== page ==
With a view to the requirements of demographic change, the German quality manufacturers are continuously working to allow unrestricted movement in the bathroom today and tomorrow, to give individual design to their products and to ensure intuitive operation. The demand for flush shower trays, for example, has increased immensely. Veit Szpak explains: ‘Barrier-free showers are already a standard for new buildings.’ ‘In combination with special anti-slip surfaces, these offer increased steadiness in addition to the barrier-free entry,’ adds Marcus Möllers. Accessories also play an important role in this context, as Katja Zimmermann from Keuco knows: ‘Handles, bar systems or seats can be retrofitted quickly and easily, offering added safety and comfort in the shower.’

Furthermore certain pre-wall elements allow easy retrofitting, e.g. sinks with wheelchair access or height-adjustable toilets. Special pre-wall systems with modular design are particularly ideal for retrofitting. ‘This allows the bathroom the be continuously changed and adapted to the requirements of its user,’ explains Veit Szpak. Toilet elements that allow the sanitary units to be individually adjusted at any time provide even more comfort. ‘With this solution, users can conveniently change the height of the toilet by up to 80 mm at the press of a button, without any electronics. Ideal for a household with several generations,’ explains Dirk Thielker, Marketing Director at Viega.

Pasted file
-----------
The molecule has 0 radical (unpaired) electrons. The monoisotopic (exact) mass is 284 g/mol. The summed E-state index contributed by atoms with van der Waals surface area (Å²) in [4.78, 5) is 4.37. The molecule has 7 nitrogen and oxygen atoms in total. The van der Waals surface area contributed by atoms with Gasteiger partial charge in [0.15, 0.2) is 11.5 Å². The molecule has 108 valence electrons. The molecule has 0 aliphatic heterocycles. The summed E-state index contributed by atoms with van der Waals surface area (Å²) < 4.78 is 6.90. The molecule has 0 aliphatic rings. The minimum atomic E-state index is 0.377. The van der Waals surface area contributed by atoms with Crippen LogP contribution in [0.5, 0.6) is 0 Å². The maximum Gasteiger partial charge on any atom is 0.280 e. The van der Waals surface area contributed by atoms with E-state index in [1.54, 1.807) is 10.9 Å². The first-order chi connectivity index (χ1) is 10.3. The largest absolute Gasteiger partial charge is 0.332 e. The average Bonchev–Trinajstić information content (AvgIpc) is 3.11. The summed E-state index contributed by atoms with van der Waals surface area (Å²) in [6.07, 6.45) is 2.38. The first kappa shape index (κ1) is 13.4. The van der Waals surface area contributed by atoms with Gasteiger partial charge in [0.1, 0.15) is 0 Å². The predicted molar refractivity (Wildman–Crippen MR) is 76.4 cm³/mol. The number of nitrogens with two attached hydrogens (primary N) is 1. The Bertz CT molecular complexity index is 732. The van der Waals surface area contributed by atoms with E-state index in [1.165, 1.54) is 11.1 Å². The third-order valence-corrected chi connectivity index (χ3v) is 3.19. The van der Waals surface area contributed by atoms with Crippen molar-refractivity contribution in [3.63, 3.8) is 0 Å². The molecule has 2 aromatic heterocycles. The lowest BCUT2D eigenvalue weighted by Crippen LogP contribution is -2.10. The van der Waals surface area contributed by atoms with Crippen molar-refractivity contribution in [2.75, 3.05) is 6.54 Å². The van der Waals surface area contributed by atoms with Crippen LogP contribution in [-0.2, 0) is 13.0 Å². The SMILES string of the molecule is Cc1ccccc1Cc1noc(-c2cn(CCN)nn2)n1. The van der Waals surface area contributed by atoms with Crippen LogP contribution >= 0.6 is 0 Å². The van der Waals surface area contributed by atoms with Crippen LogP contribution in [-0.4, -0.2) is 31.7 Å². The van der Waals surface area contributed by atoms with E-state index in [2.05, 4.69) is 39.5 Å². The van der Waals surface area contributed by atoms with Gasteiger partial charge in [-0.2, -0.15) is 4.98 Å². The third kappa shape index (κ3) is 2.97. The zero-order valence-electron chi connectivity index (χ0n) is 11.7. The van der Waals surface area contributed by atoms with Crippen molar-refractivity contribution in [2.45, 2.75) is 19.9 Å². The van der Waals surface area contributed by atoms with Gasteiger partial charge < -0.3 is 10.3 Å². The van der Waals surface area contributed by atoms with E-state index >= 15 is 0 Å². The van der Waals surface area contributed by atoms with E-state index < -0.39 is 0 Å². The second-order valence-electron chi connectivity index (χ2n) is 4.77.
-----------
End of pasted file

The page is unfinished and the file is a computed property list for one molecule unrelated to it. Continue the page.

Last but not least a multi-generation bathroom should also include intuitive operation of all fittings. Contactless solutions are particularly suitable for this. They automatically start the water flow as soon as a user moves in the outlet area. Veit Szpak confirms: ‘Intuitive operation facilitates handling for all users, from children to older people.’

To allow for demographic change, many of the leading sanitaryware manufacturers from the Blue Responsibility initiative, including e.g. Keuco or Villeroy & Boch, have already developed bathroom concepts for long-term use. ‘Multi-generation concepts unite sustainable design and optimum operation in every phase of life, making full use of the products' life cycle. Sustainable concepts like these point the way for the bathroom design of the future,’ summarises Almut Kellermeyer, Press and Public Relations Director at Villeroy & Boch.